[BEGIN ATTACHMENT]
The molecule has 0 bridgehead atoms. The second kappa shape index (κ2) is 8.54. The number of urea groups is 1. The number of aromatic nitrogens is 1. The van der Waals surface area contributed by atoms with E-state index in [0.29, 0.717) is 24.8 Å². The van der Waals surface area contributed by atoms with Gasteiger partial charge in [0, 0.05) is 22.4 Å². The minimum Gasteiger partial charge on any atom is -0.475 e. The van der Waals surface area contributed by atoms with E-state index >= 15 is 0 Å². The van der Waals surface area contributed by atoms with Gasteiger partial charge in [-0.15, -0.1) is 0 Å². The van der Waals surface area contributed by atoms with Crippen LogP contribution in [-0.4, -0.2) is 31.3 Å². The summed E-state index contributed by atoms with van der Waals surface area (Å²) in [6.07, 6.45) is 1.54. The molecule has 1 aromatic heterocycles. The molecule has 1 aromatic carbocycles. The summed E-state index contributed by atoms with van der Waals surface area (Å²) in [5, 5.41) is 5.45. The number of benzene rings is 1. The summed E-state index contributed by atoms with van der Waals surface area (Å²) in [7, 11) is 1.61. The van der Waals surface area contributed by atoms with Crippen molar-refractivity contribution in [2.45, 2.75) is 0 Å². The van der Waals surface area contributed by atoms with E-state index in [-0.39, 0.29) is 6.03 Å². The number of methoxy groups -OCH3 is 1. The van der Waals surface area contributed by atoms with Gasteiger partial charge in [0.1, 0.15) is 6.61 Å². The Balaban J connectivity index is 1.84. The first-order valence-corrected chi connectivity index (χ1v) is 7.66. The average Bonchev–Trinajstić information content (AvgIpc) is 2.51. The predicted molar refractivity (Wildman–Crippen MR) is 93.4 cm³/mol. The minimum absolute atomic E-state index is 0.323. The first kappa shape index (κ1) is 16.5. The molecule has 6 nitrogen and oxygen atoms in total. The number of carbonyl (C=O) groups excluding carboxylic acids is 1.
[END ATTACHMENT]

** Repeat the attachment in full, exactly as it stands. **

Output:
The molecule has 0 bridgehead atoms. The second kappa shape index (κ2) is 8.54. The number of urea groups is 1. The number of aromatic nitrogens is 1. The van der Waals surface area contributed by atoms with E-state index in [0.29, 0.717) is 24.8 Å². The van der Waals surface area contributed by atoms with Gasteiger partial charge in [0, 0.05) is 22.4 Å². The minimum Gasteiger partial charge on any atom is -0.475 e. The van der Waals surface area contributed by atoms with E-state index >= 15 is 0 Å². The van der Waals surface area contributed by atoms with Gasteiger partial charge in [-0.15, -0.1) is 0 Å². The van der Waals surface area contributed by atoms with Crippen LogP contribution in [-0.4, -0.2) is 31.3 Å². The summed E-state index contributed by atoms with van der Waals surface area (Å²) in [6.07, 6.45) is 1.54. The molecule has 1 aromatic heterocycles. The molecule has 1 aromatic carbocycles. The summed E-state index contributed by atoms with van der Waals surface area (Å²) in [5, 5.41) is 5.45. The number of benzene rings is 1. The summed E-state index contributed by atoms with van der Waals surface area (Å²) in [7, 11) is 1.61. The van der Waals surface area contributed by atoms with Crippen molar-refractivity contribution in [2.45, 2.75) is 0 Å². The van der Waals surface area contributed by atoms with E-state index in [-0.39, 0.29) is 6.03 Å². The number of methoxy groups -OCH3 is 1. The van der Waals surface area contributed by atoms with Gasteiger partial charge in [0.1, 0.15) is 6.61 Å². The Balaban J connectivity index is 1.84. The first-order valence-corrected chi connectivity index (χ1v) is 7.66. The average Bonchev–Trinajstić information content (AvgIpc) is 2.51. The predicted molar refractivity (Wildman–Crippen MR) is 93.4 cm³/mol. The minimum absolute atomic E-state index is 0.323. The first kappa shape index (κ1) is 16.5. The molecule has 6 nitrogen and oxygen atoms in total. The number of carbonyl (C=O) groups excluding carboxylic acids is 1.